A New York Times endorsement should be taken as a liability, at least on the Republican side. Giuliani's anecdote about Bill Smith shows why.
MR. WILLIAMS: ...Mayor Giuliani, we're going to begin with you. In tomorrow's -- tomorrow morning's editions of The New York Times, they are out with their endorsements in the New York primary: Senator Clinton on the Democratic side, Senator McCain on the Republican side. In tonight's lead editorial, they say, quote, "The real Mr. Giuliani, who many New Yorkers came to know and mistrust, is a narrow, obsessively secretive, vindictive man."
MR. GIULIANI: (Laughs.)
MR. WILLIAMS: "His arrogance and bad judgment are breathtaking."
How can you defend against that in your hometown paper? How have you changed as a man since this portrait?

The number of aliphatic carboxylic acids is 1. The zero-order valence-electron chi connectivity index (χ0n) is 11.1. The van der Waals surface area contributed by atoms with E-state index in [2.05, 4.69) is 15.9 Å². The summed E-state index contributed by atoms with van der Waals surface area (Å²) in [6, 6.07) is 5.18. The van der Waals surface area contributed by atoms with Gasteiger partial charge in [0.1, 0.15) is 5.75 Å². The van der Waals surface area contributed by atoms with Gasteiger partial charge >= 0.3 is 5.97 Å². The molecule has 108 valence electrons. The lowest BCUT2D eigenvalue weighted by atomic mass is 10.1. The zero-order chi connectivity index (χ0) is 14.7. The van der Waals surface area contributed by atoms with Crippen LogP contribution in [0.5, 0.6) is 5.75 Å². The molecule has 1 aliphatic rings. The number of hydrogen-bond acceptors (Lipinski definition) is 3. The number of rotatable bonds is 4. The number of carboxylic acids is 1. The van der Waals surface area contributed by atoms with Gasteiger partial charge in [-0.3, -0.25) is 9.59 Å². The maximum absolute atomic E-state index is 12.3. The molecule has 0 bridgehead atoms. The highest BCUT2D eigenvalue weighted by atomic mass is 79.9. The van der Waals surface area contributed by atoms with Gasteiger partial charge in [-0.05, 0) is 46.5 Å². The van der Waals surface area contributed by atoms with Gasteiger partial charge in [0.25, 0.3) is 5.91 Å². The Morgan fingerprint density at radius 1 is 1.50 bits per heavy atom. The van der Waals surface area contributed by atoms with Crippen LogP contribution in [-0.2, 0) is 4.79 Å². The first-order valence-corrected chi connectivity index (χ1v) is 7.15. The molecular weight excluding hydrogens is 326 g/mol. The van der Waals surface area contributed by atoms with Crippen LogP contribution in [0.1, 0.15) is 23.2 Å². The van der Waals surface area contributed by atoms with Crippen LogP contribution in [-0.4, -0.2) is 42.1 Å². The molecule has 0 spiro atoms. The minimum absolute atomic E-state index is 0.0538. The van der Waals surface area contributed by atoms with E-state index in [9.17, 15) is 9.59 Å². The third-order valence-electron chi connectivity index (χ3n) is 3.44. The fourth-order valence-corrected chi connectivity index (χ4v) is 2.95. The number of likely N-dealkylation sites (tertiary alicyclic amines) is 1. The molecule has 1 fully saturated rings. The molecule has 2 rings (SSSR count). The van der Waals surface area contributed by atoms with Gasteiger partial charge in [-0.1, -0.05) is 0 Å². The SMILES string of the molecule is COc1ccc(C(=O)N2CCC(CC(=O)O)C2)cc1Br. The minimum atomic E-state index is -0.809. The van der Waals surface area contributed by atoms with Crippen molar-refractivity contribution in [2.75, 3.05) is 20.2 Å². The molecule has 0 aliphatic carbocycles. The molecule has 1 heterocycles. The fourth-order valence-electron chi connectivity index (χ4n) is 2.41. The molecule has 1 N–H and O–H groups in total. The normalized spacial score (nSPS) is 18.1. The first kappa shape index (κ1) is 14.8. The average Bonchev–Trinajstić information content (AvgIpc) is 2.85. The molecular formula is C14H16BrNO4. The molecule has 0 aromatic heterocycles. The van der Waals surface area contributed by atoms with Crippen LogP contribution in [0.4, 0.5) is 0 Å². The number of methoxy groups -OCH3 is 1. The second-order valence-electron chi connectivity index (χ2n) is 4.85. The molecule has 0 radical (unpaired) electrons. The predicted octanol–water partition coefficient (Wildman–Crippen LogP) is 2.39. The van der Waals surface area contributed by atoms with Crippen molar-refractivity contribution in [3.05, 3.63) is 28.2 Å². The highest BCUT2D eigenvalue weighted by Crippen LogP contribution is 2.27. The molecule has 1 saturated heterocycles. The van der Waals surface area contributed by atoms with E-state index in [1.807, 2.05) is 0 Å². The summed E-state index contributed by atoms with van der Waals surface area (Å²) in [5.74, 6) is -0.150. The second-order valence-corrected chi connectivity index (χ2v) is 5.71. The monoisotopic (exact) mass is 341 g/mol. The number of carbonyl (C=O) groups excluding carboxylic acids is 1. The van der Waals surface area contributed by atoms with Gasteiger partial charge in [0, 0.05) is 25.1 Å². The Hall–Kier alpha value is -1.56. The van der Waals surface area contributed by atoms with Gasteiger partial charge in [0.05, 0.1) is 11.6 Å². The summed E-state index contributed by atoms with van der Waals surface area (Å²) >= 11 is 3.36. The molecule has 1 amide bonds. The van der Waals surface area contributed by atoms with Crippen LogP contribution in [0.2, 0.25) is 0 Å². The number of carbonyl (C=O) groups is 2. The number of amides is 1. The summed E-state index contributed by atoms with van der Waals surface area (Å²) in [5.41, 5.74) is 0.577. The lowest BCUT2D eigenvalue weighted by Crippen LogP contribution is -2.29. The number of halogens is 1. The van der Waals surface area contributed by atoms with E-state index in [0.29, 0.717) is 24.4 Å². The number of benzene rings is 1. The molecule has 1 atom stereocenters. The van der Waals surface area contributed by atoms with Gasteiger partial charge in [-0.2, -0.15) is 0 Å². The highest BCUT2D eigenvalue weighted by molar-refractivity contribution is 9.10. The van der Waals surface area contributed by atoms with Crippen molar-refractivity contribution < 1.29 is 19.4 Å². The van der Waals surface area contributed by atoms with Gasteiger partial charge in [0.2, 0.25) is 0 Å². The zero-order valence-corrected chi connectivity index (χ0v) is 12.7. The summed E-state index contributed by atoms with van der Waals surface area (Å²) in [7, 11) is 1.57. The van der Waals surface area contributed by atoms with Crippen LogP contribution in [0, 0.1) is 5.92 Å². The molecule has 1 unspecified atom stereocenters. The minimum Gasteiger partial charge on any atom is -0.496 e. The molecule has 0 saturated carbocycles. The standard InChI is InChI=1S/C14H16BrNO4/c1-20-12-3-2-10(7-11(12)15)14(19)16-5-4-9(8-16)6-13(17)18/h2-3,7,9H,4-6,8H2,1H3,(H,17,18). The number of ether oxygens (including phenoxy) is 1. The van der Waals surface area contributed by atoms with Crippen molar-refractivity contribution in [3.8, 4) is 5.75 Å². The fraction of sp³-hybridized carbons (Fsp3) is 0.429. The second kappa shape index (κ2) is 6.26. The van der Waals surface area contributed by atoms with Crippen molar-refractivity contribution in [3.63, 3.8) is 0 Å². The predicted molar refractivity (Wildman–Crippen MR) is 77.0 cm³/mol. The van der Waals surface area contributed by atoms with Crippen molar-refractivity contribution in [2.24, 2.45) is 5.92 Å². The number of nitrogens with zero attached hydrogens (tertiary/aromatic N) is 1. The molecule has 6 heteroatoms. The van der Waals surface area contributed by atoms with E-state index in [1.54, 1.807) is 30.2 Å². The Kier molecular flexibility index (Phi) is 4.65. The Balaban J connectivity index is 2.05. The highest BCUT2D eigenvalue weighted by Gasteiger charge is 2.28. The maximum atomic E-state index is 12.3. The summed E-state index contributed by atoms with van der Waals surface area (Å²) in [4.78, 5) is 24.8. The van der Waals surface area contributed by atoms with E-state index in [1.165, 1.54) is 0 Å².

MR. GIULIANI: Because I probably never did anything The New York Times suggested I do in eight years as mayor of New York City. (Laughter.) And if I did, I wouldn't be considered a conservative Republican. (Applause.) I changed welfare, I changed quality of life, I took on homelessness, I did all the things that they thought make you mean, and I believe show rue compassion and true love for people. I moved people from welfare to work. When I did that, when I set up workfare, the New York Times wrote nasty editorials about how mean I was, how cruel I was.
I think there's a serious ideological difference. And I worked for Ronald Reagan. And I remember once, when I was in the Justice Department, The New York Times wrote a very laudatory editorial about my boss, Bill Smith, the attorney general. And Bill was very nervous that Ronald Reagan would get upset that we were off agenda, because of the good New York Times editorial. (Chuckles.)
So the reality is that I think there is serious ideological differences. That probably was some of the nicest language they've written about me in the last six months.
Friday, January 25, 2008
Who Would Want a New York Times Endorsement?
From last night's MSNBC Presidential Debate in Florida: